by B Moore-Gilbert · Cited by 6 — Bart Moore-Gilbert is currently writing a monograph on Hanif Kureishi for the Manchester University Press. ‘Contemporary World Writers’ series. As part of the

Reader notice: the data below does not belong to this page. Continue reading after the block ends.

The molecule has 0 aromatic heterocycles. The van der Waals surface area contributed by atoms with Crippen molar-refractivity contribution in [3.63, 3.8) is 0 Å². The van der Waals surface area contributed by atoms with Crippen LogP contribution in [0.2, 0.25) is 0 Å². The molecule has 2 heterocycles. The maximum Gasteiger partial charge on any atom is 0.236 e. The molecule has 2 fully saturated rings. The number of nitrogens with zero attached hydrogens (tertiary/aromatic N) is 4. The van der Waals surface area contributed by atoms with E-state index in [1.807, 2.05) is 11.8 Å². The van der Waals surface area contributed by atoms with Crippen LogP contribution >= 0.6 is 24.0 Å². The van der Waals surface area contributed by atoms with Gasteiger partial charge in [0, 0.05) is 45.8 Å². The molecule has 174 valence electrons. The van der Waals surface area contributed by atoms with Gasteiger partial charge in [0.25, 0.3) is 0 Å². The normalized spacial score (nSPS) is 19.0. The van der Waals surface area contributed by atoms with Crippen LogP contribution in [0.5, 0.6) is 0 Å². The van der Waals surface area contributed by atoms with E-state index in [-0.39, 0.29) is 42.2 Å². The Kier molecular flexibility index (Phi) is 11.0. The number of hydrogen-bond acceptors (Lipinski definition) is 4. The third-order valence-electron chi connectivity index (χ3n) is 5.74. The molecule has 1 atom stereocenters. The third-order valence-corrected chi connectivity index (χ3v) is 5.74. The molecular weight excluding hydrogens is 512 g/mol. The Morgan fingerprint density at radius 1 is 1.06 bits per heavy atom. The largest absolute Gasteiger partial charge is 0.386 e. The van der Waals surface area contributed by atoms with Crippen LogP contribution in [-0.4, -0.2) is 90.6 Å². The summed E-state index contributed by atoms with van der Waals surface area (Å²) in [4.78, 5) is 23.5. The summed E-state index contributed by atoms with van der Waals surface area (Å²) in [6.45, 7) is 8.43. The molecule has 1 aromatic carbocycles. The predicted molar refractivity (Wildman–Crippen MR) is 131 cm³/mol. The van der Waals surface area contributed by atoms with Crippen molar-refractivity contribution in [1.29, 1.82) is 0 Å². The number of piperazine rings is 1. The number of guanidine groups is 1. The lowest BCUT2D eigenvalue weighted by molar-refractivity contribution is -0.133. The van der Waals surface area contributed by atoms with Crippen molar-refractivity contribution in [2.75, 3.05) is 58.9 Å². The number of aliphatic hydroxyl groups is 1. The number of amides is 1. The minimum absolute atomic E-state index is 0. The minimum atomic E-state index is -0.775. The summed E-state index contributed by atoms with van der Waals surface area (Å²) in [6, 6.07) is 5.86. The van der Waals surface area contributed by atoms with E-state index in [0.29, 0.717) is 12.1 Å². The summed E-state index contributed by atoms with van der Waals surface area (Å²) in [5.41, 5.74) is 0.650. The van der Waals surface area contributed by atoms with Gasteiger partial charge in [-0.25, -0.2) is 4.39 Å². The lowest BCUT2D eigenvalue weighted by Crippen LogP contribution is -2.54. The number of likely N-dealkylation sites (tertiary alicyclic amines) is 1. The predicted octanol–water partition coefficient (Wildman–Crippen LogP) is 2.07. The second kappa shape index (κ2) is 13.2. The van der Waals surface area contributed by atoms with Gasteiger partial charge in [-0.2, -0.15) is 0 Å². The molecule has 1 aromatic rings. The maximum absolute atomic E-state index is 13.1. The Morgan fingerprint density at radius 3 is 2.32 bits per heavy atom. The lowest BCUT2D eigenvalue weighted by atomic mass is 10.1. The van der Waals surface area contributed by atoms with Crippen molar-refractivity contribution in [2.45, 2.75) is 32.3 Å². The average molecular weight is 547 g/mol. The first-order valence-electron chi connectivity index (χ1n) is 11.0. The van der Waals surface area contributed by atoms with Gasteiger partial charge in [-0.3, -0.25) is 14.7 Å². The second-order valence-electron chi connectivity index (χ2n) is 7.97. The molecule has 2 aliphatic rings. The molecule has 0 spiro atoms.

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London in Hanif Kureishi’s Films London in Hanif Kureishi’s Films: Hanif Kureishi in interview with Bart Moore-Gilbert 5 Bart Moore-Gilbert is currently writing a monograph on Hanif Kureishi for the Manchester University Press ‘Contemporary World Writers’ series. As part of the research for this, he has been meeting with Kureishi on a regular basis. The following is an edited extract from an interview which took place at Kureishi’s flat in Baron’s Court, which focuses on the treatment of London in the author’s first three films. BMG: The first thing that struck me about the films in terms of their representation of London is the way they allude to films which celebrate other capital cities. In ‘Some Time With Stephen’, you refer to Yasujiro Ozu’s Tokyo Story as an influence on Sammy and Rosie1 and in the script of London Kills Me, there’s an explicit reference to Fellini’s La Dolce Vita,2 which is playing at the Electric cinema in Notting Hill. That’s his homage to Rome, yes? HK: Yes, it’s all set in Rome, or the outskirts of Rome. BMG: And Sammy’s speech in Sammy and Rosie about the pleasures of London, that’s a reworking of Woody Allen? HK: Yes, there’s a lot of Annie Hall and Manhattan in Sammy and Rosie. Annie Hall, especially. BMG: In The Black Album, Shahid seems to feel that there aren’t any films about London, so before he gets there, his mental image of life in the city is formed by extrapolation from films about New York, like Taxi Driver and Mean Streets. Were your fi1ms in part a conscious attempt to make London a subject for contemporary British cinema-in a comparable way? HK: I suppose so. Well there were some London films, a bit earlier, like The Long Good Friday. But the London I was interested in was the kind which never got on film, which was Asian London. Laundrette, then, was about the fact that London was a mixed city, a cosmopolitan city, a city of immigrants, as well. BMG: If you take a film like Tokyo Story, in a sense Tokyo is the major character, insofar as it’s always there and it seems to determine the behaviour of so many of the characters, at least the younger ones. Aside from the focus on Asian London, was it part of your purpose to have